And on a further level it highlights an important issue in American politics nowadays, how it has become so polarised and as soon as something becomes political you seem to have to pick one of two opposing sides and stick to it. There seem to be a perception that there can be no shades of grey.
But slowly the film's focus moves back to the band and how they cope with their fall in sales and change of identity, from darlings of the South to political rebels and tries show, despite all this, they're still good ole fashioned Southern girls. At times you cynically realise that this is at least partly an attempt to win back their old fans, and you get the idea the band are trying to apologise without apologising; 'We're not going take back anything we said, but we wish we hadn't upset y'all. We need you to like us again.' And at times it does seem to be Natalie doing all the decision making. Admittedly it was her who made the original comment and most of the hate was focused at her, but band-mates Emily Robson and Martie Maguire seem to be just following her lead and wanted to just let it all go, with Maines taking it all personally and their manager, though with all good intentions, clearly seeing this as the best opportunity for the band to promote themselves globally. It would have been nice to see more opinion or interviews with the individual members to get their opinions rather than just footage from meetings showing Maines refusing to be apologetic again and again.
I think that Kopple and Peck have, almost seeming like they didn't mean to, have made a very interesting critique of the polarization of politics in America today and how the media sets agendas and public opinion, but once it moves on to how the Dixie Chicks are reidentifying themselves as a band in this new environment it just becomes a lot less interesting to anyone who wasn't already a fan of the band.
There is an episode of The Simpsons which has a joke news report
referring to an army training base as a "Killbot Factory". Here the
comment is simply part of a throwaway joke, but what Patricia
Foulkrod's documentary does is show us, scarily, that it is not that
far from the truth. After World War Two the US Army decided to tackle a
problem they faced throughout the war; that many soldiers got into
battle and found themselves totally unable to kill another human being
unless it was a matter of 'me or them'. Since then the training process
of the US army has been to remove all moral scruples and turn recruits
into killing machines who don't think of combatants as people. To
develop in them a most unnatural state: "The sustainable urge to kill".
First off, this isn't an antiwar movie as such. Whilst it certainly paints war in a very bad light, Foulkrod focuses rather on an aspect that doesn't get as much media attention as, say, the debate over the legality of a war or it's physical successes or failures; the affect the process of turning a man into a soldier has on that person as a human being. It's the paradox that to train someone to be a soldier to defend society makes them totally unsuitable to live as part of that society themselves, and whilst most of the examples and interviewees are from the current Middle East conflict Foulkrod makes the links to past conflicts, especially Vietnam, painfully clear. This isn't about any particular war, it's about the problems caused by war in general.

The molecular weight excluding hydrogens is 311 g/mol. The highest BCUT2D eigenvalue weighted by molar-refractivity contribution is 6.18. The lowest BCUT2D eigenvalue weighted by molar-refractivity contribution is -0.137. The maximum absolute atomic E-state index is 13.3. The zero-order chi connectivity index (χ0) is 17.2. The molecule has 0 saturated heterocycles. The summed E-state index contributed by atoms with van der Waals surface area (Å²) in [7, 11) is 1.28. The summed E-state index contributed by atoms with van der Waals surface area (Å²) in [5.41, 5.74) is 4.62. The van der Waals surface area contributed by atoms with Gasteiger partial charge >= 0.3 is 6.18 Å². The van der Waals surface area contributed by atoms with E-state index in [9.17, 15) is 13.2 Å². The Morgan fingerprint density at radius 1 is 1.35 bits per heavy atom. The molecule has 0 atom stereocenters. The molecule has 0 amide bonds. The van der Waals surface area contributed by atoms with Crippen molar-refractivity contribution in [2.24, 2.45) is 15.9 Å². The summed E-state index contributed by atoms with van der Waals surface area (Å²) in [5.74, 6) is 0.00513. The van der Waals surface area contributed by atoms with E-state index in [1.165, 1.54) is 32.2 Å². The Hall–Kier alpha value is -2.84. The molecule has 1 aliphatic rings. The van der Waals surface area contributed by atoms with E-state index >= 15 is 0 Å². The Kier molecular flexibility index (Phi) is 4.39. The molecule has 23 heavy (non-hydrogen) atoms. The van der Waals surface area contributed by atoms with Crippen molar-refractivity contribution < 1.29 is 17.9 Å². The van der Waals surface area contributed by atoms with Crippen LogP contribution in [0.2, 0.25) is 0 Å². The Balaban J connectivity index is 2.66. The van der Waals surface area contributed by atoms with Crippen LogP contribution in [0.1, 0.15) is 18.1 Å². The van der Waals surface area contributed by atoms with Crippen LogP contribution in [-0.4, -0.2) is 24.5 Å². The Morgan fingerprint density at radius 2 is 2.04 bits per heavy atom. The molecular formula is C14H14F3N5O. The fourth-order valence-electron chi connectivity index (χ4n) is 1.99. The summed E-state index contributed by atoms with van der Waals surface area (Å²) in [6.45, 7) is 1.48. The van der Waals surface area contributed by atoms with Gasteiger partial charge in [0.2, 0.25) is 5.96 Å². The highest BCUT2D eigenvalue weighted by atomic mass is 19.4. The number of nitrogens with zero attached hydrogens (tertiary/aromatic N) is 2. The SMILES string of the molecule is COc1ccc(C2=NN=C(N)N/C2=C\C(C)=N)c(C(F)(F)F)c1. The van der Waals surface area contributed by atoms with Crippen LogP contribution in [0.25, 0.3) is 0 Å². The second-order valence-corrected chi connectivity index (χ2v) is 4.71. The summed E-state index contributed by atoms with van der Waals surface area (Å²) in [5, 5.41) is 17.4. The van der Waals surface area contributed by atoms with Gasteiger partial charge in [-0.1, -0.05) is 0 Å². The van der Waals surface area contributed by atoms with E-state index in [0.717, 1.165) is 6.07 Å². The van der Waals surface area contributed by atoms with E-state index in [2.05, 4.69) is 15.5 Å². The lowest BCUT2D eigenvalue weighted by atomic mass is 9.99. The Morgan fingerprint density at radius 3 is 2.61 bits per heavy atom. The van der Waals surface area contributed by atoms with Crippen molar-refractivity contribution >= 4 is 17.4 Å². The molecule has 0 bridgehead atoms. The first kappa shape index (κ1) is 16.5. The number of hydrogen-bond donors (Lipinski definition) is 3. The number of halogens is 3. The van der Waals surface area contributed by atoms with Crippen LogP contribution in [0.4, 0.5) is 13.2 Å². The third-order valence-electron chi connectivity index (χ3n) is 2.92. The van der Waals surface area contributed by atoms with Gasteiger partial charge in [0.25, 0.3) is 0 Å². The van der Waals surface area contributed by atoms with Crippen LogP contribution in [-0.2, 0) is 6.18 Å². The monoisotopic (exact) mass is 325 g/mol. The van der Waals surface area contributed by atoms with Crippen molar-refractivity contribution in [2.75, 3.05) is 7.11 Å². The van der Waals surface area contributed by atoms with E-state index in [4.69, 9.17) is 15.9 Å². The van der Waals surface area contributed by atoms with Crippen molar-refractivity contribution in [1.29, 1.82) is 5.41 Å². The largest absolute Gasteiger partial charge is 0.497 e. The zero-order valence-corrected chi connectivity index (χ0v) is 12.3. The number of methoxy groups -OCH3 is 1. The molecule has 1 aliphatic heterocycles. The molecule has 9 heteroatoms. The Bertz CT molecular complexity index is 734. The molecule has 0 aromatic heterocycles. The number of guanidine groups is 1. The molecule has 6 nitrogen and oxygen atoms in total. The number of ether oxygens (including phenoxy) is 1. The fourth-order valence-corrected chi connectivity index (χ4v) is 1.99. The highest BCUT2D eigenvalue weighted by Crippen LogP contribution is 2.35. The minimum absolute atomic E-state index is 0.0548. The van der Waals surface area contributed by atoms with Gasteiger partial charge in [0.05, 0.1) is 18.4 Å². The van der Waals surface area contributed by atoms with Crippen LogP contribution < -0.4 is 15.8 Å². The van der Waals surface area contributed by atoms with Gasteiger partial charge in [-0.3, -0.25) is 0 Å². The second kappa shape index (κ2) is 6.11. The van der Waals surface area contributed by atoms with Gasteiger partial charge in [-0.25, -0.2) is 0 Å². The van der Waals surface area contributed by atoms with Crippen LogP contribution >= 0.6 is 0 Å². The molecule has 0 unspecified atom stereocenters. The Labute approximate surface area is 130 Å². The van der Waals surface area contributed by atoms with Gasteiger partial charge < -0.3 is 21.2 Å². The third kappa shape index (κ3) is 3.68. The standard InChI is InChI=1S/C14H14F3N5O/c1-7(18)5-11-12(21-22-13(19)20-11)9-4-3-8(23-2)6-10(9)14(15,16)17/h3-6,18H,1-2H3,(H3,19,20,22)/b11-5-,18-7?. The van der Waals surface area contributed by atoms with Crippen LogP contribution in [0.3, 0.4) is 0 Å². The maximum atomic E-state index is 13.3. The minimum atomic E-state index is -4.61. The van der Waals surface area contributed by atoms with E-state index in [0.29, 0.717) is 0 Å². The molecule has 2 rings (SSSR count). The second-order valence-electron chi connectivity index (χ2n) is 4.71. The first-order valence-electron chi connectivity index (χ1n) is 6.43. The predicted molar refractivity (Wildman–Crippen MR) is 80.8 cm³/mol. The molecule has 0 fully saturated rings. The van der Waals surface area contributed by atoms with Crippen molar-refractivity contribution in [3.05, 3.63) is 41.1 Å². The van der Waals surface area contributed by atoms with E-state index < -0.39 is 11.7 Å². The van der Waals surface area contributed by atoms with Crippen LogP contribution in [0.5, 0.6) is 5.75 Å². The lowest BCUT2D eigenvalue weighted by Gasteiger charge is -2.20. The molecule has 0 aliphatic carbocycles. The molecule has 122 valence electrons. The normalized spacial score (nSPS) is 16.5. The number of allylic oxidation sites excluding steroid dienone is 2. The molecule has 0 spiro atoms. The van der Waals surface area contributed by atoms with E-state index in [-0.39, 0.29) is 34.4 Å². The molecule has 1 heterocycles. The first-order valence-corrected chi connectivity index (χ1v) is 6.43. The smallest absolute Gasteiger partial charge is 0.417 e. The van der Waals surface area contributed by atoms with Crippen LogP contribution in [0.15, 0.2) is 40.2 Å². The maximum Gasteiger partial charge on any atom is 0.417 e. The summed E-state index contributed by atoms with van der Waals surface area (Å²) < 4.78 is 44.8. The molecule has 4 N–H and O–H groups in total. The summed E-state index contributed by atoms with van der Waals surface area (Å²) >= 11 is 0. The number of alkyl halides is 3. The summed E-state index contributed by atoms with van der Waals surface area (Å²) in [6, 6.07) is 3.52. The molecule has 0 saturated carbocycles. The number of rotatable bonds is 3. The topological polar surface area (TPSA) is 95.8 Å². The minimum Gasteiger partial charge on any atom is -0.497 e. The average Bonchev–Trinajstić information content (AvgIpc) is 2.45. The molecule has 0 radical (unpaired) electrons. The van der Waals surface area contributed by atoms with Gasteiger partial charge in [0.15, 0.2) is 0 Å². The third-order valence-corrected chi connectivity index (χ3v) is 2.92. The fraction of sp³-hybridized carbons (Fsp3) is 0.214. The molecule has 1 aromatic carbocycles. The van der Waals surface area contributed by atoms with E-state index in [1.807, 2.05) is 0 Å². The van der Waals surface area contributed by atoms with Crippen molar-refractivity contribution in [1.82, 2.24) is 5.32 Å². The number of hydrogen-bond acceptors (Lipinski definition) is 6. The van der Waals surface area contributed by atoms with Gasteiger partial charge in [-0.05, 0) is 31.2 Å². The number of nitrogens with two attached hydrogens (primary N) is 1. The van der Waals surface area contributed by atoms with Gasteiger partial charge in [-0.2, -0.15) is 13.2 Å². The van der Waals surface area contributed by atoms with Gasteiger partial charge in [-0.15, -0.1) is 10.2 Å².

Structurally the film seems to be split into three sections; how recruits are drawn into the army and the training they receive, how they are treated once they are in combat, and what happens once they leave the army. Once this point is reached you realise that the main target of this film is actually the policies that are inherent in the armed forced, policies that are put into place to make soldiers into an affective combat force but removing all humanity from the individuals. Those interviewed tell the camera how the recruiting process seems so clean and simple, how word like "democracy" and "freedom" are banded around, but once the training begins they become "enemy" and "kill" and "destroy". How once in action soldiers don't care what they are ordered to do, as they are ingrained with the idea that as soon as they carry out an order, whatever it may be, they are one step closer to going home. They have no political or social ideals to fight for but fight and kill as that's what they've been trained to do.
But The Ground Truth's main goal is to highlight the way the US Army discards those who have fought for their country once they return home. There is no real rehabilitation given to soldiers returning, and many are forced to go home unable to cope with what they have seen and done, and most policies in place seem to be to make sure the army has no legal responsibility whatsoever for psychological affects their soldiers pick up. This is the final indignity, that once they are used they are cast away.